Generation Crap: Your age determines your comfort food
|Little Debbie rules the world…|
An article posted on last Friday’s Marketing Daily site says that what people consider to be comfort foods generally cross generational lines. “However, more subtle differences in comfort food preferences do exist among age groups according to a new ‘Generational Comfort Foods’ trend mapping report from the Center for Culinary Development (CCD) and Packaged Facts.”
Until now, I didn’t even know there was an organization called the Center for Culinary Development and Packaged Facts. Or are they two different groups? Oh, who gives a damn — the interesting news is the packaged facts, as it were: Of the 3,700 men and women interviewed for the study, near half (46 percent) of “men and women across the Boomer, Gen X and Gen Y segments say they turn to baked goods, sweets and desserts for comfort verses 19 percent who cite entrees, 14 percent salty snacks, and 4 percent breakfast foods.”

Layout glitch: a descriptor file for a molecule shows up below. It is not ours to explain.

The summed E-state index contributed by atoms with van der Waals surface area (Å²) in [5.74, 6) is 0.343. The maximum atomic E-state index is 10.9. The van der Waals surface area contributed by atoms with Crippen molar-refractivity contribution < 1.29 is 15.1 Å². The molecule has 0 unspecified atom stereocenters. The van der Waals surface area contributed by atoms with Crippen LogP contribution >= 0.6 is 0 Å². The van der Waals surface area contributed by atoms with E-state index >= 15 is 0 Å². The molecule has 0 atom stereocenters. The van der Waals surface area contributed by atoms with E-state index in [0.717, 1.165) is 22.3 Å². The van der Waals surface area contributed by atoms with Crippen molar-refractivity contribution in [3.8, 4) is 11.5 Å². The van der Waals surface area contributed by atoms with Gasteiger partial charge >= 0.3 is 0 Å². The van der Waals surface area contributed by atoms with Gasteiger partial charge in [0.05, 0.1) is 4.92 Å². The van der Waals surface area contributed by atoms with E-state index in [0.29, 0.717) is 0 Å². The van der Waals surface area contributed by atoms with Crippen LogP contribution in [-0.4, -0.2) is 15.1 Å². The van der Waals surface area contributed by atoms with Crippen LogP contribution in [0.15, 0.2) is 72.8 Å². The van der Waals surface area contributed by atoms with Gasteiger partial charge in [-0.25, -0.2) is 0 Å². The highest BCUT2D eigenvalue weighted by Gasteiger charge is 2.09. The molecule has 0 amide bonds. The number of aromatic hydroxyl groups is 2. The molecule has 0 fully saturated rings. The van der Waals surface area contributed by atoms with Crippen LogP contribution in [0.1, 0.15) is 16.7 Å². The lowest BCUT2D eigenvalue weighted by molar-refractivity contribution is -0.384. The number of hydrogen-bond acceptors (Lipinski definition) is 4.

Fat City’s Jonathan Bender can eloquently discuss candy items from his generation, like Pop Rocks, that came along after I had grown up and moved to other more interesting vices, like liquor.
I can’t necessarily speak even for my own so-called generation (unless, like me, you can still sing all the commercial jingles for old cigarette TV commercials), but here are my own Top Five Trashy Comfort Foods, dating back at least to my days of teenage angst, when the only thing that could calm my jangled pubescent nerves was a cold Shake-A-Puddin’ and a heaping bowl of Kellogg’s Puffa Puffa Rice (“Yummy, yummy, digga digga bowl full”).
1) Little Debbie Snack Cakes. There’s something so overwhelmingly vulgar about these treats, that I feel sheepish even putting a box in my grocery cart. It’s like buying cheap boxed wine.
2) Macaroni and cheese. If you can’t get a quality version, like the decadently delicious version served at Oak 63 or Cafe Trio, there’s always the frozen Stouffer’s version. Not bad. But the Kraft product only satisfies if you’re under 13 years old … or in an altered state.
(Image via Flickr: – rebecca- )